Keeping slaves in line involved whips, chains, confinement, starvation, and whatever other brutality those sons of their daddies could dream up when they took the boys to the White House, so-called for its white paint. And it didn’t differentiate between whites and blacks.
Anyone who didn’t survive the beatings or was caught escaping ended up as Turner explained, never seen again.
The whites and blacks are segregated, but Jaime gets shifted back and forth. His mother is Mexican, and he gets dark working in the sun, but sitting with the black boys, he stands out. I would say it is darkly funny, the way M*A*S*H was funny, but he’s just a boy.
Ellwood’s friend Turner, from Houston, seems to have a strong sense of self and a way of fitting in wherever he is. He’s a bit wiser than the country boys, a cynic and a realist who doesn’t share Ellwood’s hopeful view of the future. Knows that nobody cares about “supposed-to”.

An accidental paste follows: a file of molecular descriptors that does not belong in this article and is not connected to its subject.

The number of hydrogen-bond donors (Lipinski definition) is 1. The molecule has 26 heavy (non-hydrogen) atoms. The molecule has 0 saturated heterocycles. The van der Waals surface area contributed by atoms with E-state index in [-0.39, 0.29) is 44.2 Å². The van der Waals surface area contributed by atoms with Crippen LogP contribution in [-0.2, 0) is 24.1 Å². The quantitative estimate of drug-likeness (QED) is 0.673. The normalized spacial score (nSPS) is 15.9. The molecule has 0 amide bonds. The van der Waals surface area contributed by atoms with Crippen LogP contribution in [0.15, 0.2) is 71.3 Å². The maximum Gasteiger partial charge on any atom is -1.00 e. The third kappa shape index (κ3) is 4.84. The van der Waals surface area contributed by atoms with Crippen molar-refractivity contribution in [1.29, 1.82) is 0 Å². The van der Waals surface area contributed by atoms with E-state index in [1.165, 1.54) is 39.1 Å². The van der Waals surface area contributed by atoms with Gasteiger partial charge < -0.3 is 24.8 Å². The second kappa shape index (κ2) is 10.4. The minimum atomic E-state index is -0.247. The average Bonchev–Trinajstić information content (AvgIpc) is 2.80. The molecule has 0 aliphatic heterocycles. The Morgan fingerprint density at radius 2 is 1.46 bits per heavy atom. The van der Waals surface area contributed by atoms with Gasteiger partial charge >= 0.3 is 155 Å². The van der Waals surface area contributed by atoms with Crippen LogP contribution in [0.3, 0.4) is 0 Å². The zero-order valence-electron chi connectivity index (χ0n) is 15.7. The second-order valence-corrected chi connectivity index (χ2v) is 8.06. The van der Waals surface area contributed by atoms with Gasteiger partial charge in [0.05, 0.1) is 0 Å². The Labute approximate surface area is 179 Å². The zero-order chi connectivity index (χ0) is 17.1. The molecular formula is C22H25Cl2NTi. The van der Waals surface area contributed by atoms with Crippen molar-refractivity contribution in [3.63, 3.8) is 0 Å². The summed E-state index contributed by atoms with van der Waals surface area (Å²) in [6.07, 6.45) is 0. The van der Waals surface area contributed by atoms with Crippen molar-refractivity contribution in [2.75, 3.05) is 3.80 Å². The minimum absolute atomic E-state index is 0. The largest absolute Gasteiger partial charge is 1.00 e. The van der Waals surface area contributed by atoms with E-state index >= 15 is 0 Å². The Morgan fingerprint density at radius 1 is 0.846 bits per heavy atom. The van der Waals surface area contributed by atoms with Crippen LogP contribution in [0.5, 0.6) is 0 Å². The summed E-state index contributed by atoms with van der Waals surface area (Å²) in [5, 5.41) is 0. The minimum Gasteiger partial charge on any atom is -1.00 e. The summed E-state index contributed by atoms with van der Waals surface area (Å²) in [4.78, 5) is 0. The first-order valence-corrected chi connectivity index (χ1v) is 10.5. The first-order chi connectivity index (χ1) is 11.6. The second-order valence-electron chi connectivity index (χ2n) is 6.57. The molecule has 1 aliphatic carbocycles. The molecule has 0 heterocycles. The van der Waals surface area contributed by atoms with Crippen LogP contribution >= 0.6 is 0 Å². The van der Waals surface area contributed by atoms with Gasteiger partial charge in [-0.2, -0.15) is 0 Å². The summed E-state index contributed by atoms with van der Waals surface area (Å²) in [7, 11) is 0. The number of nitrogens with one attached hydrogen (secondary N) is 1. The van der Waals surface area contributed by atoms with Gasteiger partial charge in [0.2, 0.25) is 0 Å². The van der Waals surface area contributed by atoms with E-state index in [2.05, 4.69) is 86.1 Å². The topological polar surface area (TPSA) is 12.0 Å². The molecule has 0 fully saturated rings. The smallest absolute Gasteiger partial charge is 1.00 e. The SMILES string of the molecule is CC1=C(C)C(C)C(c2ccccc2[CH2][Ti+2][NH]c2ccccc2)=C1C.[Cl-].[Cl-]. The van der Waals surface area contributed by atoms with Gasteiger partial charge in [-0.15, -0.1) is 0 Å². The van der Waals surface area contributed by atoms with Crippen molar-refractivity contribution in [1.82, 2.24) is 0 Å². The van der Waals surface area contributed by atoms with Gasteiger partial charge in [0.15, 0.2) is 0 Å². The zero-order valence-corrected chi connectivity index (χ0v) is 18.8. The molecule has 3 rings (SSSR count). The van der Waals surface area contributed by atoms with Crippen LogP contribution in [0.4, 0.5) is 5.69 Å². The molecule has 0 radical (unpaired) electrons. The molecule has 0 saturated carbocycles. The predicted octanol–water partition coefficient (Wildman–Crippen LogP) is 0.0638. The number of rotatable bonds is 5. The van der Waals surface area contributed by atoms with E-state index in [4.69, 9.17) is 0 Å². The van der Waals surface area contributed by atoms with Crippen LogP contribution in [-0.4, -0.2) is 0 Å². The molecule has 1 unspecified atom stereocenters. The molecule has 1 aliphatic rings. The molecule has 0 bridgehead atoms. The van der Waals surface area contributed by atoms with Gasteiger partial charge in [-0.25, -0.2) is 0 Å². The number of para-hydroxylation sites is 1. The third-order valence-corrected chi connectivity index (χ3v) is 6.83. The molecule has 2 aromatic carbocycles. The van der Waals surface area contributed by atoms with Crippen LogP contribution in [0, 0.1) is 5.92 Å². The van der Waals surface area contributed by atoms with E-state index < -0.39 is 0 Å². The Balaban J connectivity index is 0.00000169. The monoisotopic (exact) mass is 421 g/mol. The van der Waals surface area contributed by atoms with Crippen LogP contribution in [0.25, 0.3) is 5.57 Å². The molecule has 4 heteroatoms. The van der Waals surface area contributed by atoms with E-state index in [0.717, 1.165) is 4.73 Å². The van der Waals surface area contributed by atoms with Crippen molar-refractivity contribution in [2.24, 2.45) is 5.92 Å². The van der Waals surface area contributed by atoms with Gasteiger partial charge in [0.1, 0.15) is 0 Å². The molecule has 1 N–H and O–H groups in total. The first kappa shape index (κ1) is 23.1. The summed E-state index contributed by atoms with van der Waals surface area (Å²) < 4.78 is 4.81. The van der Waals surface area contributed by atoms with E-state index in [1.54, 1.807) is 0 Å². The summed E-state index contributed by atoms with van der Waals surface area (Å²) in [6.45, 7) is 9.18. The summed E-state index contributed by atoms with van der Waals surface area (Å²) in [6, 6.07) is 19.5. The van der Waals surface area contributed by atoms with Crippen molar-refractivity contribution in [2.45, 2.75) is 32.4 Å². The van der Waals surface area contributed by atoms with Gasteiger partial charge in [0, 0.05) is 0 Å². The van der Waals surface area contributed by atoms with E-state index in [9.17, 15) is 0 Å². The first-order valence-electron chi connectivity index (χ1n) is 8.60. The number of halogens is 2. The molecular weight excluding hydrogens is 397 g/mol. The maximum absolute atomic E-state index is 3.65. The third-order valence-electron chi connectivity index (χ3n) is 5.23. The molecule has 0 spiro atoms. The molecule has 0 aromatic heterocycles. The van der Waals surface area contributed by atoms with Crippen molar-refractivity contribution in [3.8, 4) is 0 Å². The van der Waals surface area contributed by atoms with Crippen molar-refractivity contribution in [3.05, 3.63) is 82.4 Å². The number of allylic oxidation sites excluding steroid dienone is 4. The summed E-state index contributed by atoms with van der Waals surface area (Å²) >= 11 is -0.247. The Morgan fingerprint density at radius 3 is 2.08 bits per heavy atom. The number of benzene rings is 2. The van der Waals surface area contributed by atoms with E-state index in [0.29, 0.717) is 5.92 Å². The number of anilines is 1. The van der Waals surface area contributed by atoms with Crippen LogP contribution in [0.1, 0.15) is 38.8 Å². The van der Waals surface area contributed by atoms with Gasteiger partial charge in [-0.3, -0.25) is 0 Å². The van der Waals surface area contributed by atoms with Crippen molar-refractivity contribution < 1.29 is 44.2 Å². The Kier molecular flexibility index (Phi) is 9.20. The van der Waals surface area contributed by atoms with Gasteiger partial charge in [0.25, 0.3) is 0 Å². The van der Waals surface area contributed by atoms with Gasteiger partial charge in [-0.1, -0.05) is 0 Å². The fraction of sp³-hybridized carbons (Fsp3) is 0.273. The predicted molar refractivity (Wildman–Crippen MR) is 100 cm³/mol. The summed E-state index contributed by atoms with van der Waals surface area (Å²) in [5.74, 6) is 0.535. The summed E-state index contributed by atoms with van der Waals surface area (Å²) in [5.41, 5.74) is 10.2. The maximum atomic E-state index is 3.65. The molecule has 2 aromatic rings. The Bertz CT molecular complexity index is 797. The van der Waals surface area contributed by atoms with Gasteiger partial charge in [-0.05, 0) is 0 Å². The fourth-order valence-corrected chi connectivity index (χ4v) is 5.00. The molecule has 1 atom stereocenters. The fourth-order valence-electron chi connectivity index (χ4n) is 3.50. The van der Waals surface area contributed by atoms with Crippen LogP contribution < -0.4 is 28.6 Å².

Sadly, I wasn’t surprised. The story is too common, brutality too pervasive, and children are still the disposable playthings of men. The world is discovering and uncovering more massacre sites and mass graves and evidence of people left to die, from First Nations peoples to war zones (My Lai) to refugees.
Colson Whitehead has exposed this part of American history in a voice that can’t be ignored. Ellwood is such a bright, earnest youth who deserved to make his mark in the world, and I think Whitehead chose a great way to bring this particular story to a close.
Thanks to NetGalley and Little Brown/Fleet for the preview copy of this excellent book.